About 1870, the father, (Frank) developed Pneumonia and was left with a bad cough, which later developed into Quick Consumption, (Tuberculosis). The doctors advised an ocean voyage for his health. Ellen hired a woman to stay with the children and started for Ireland with her husband and a cousin, who accompanied her. Frank died at sea and was buried there,09/2/1870, at the age of 40 years. Ellen remained in Ireland only until the next return boat to the United States, arriving back in Chicago, on Saturday, 10/1/1870. On Sunday morning, 10/ 2/1870, her last baby daughter, Flora (Flo) HEATLEY was born.
Ellen returned to her children in Denver, with the new baby and remained in Denver, to raise her children alone. She now had seven children, with the oldest thirteen years old. What a remarkable woman she was, rearing her family in a new land, rather than return to her family in Chicago. She worked hard and didn't seek public assistance, like the families of today. There was no "Mother's Assistance available."
Mr. Ed CHASE managed the business, giving Ellen a share of the profits. Since Ellen was not a business woman, it was felt she didn't always receive her fair share from the gambling parlor and from Real Estate investments and property owned by the two partners, also, bad investments took a considerable amount of the money.
In the 1880's, as the city grew and railroads came to the area, more ground was needed for them to expand. They bought out the family home on Wewatta Street. This was a blessing for the family, as they had come by hard times. Being widowed at the age of thirty-six years, with a large family to raise, it hadn't always been easy, but she managed to keep the family together.
The family moved to 22rd and Glenarm Place, later moving to 23rd and Welton St. while waiting for a new home to be built a 347 South Fourteenth St., which she moved into in May, 1888. The names of the streets west of Broadway, were all changed in the early 1900's. South Fourteenth St., became Bannock St. At the time the family moved to the South Fourteenth St. address, the area where Sunken Gardens is now, was the city dump, across from West Denver High School. Ellen lived here for about 22 years and raised her daughter's, (Mary Jane), children after Mary Jane died, until they were old enough to keep house for their father, Clarence Hagar. "347" Bannock became home for many in the family after their lives were touched by death or divorce.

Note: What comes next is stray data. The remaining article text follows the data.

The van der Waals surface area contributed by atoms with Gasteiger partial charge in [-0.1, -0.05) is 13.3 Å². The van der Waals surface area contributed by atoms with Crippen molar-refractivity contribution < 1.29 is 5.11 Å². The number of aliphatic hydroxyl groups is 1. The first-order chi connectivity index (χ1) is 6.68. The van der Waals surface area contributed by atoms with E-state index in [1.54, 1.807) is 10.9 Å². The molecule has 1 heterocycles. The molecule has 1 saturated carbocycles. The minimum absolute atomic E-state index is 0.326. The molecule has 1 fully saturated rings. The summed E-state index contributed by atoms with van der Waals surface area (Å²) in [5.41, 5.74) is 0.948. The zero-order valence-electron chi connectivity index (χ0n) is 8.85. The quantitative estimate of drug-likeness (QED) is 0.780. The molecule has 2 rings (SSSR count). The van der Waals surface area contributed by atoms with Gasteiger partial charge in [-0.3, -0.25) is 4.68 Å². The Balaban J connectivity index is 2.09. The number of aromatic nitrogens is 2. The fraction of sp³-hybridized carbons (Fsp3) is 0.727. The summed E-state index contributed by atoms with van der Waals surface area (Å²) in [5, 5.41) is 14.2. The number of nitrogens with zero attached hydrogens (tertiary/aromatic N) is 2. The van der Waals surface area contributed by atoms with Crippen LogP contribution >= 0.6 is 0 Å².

For years, a stately cottonwood tree stood near the confluence of Cherry Creek and the Platte River. Edgar C. STEVENS showed it to his children. It was the "Hanging Tree", at 10th and Wazee, near where his grandparents had lived.
It has been related, that when Ellen lived near the railroad tracks, bums would come to the back door for hand-outs. Then they marked the fence, so other bums knew it was a good place to get food.
Joy and sorrow had touched the family in many ways, yet life was good, but cruel to Ellen O'HANLON (HANLON) HEATLEY. She lived a good life and was a wonderful mother to all her family. Ellen died 08/11/1910. She was 75 years and 8 months old and she was buried in the family plot, in Fairmount Cemetary, Denver, Colorado. Somewhere along the way, the O' was dropped and name changed to HANLON.
Thus comes to a close, the life of Ellen O'HANLON (HANLON) HEATLEY, who left so much for her descendants to be proud of. She was like a stately ship, tossed about on the stormy sea of life. She was the Captain of her own ship, keeping her head high and her eyes on a straight and smooth course, so it didn't end up on the rocks. Oh, that we can follow in her footsteps and leave as much for our children to be proud of.
Ellen's twin sister, Bridget, remained in Chicago after her marriage to William STEWART.
Recent research has revealed new information on Ellen and Bridget's siblings. There was an older sister, Mary and 3 older brothers, Martin, Patrick and Thomas and we recently found desecendants of Mary (O'HANLON) HANLON, by searching the internet.
We are still searching for descendants of Francis Perrin HEATLEY, Martin (O'HANLON) HANLON, Patrick (O'HANLON) HANLON and Thomas (O'HANLON) HANLON.